By David Chilton
Special to The Toronto Sun
It's hard to resist saying that anyone who wants a career in a burgeoning health-care sector and who has a head for business and customer service should cast an eye over opticianry.
Linda Wren, an optician herself and a co-ordinator in the faculty of continuing education at Seneca College in Toronto, says employment prospects are very good for opticians. Graduates of Seneca's four-year part-time program or the two-year full-time course at Georgian College in Barrie, Ont., will find themselves in high demand, Wren says.
"I've even heard people in the industry say there's actually a shortage of opticians," she says. "You'll notice a lot of major retailers are opening optical departments."
Students of Seneca College's opticianry program learn the details of fitting prescription glasses and contact
lenses, making adjustments to frames, and more. (Photo, Seneca College)
Lorne Kashin, a Thornhill, Ont., optician who's been running his own business for 27 years, agrees with Wren that the future is bright for students of opticianry.
"It's excellent," Kashin says. "There are lots of chain stores opening, and in the Toronto area it's sheer volume driving demand."
At least some of that demand comes from an aging population. Kashin, president of the Ontario Opticians Association, says that by 2005, all baby boomers will be presbyopic. That means they'll need corrective lenses to cope with their gradual inability to focus on close objects or see small print.
Another factor spurring the growth of opticianry is technology. Kashin cites progressive multifocal lenses, contact lenses for virtually any prescription or cosmetic whim and newer lens coatings as just some examples of what opticians can be expected to dispense these days.
Most people meet an optician at a retail outlet when buying corrective lenses. Anyone practising the profession in Ontario must be licensed by the College of Opticians of Ontario to order and fit prescription glasses or contact lenses, advise on coatings, make adjustments to frames and more.
Wren says the Seneca program is popular with mature students wishing to study opticianry because it allows them to work during the day and attend classes twice a week at night. She puts the age range of her student opticians at between 30 and 45, and says many have settled in Canada from abroad where they may have had some training in health care.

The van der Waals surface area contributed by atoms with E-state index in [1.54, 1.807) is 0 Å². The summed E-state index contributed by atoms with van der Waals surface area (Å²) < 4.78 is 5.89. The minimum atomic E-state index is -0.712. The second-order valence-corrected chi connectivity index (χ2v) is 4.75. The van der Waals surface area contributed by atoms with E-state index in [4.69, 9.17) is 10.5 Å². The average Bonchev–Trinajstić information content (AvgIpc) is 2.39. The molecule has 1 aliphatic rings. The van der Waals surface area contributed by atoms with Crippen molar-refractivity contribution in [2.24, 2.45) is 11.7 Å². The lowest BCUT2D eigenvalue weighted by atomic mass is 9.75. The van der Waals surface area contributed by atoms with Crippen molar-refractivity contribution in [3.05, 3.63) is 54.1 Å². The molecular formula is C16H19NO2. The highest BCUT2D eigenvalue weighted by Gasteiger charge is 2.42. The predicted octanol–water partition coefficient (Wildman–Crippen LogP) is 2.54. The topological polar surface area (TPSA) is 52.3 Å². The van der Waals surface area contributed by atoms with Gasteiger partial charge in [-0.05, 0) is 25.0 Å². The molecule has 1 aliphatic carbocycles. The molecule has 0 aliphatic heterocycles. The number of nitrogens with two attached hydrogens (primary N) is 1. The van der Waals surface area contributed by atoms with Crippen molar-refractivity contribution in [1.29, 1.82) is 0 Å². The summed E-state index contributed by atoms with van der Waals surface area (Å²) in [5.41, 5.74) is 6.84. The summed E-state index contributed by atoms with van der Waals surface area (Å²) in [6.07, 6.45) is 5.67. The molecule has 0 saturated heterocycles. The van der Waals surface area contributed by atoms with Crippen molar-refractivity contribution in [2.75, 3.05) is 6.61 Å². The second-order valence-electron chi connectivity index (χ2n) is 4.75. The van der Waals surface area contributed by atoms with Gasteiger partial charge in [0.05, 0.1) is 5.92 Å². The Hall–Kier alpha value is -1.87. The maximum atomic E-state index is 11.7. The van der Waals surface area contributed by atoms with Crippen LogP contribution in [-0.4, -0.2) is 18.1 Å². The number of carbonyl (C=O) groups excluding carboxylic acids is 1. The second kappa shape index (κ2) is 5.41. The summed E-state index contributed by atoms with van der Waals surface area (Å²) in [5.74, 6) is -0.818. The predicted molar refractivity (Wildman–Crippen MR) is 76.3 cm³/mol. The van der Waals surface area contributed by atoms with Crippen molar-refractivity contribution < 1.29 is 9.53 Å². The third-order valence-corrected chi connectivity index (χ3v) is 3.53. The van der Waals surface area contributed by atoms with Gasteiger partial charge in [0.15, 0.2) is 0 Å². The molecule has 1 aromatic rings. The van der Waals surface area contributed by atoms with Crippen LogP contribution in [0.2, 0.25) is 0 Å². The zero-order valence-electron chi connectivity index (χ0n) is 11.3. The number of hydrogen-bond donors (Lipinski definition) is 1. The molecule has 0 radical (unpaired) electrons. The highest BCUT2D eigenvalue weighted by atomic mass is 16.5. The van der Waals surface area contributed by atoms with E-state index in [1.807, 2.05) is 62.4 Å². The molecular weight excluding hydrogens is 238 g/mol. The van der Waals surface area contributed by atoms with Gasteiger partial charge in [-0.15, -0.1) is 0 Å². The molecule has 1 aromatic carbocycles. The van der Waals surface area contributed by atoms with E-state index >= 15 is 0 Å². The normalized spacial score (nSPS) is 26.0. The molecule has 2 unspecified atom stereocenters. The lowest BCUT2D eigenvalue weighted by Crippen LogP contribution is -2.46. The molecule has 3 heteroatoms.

Anyone considering opticianry as a career must have an Ontario Grade 12 diploma with credits in English, math, and one in physics, chemistry or biology, whether they apply at Seneca or Georgian, Wren says. At Seneca, students can pay as they learn, she continues. Most courses cost $259 for 42 hours of instruction. Georgian's tuition fees are $1,660 a term. As well as the technical aspects of opticianry, Wren says students at Seneca and Georgian -- the only two colleges in Ontario to teach opticianry -- are also required to take general education courses such as communications, a social science, marketing and introduction to computers.
Both Wren and Kashin say how much new opticians earn depends on where they work, although they peg starting salaries in the high $30,000s to the low $40,000s. And for those so inclined, there is always the promise of starting your own business.
That's something Murtaza Janmohamed intends to do just as soon as he can. A Seneca student who will finish his program this year, Janmohamed says he comes from a business family background, but always wanted to combine that with a community-oriented profession, and opticianry fit the bill.
"What I like about opticianry is the field is vast," he says. "The clientele is different, from downtown to the suburbs. I know there is lots of competition, but at the same time, lots of people are coming to Ontario."
Janmohamed came to Canada two years ago after practising as an optician in Kenya. Once here, he was given advanced standing at Seneca, thanks to his training in Britain and his 12 years of practising in Nairobi, the East African country's capital.
For Sherry Salehi, a cosmetician and aesthetician in her native Iran, opticianry offers other rewards. Trained at Seneca and now a store manager in Woodbridge, Ont., she says it's highly rewarding fitting people with glasses so they can see properly "and with the little ones it's priceless."
(Reach freelancer David Chilton at firstname.lastname@example.org
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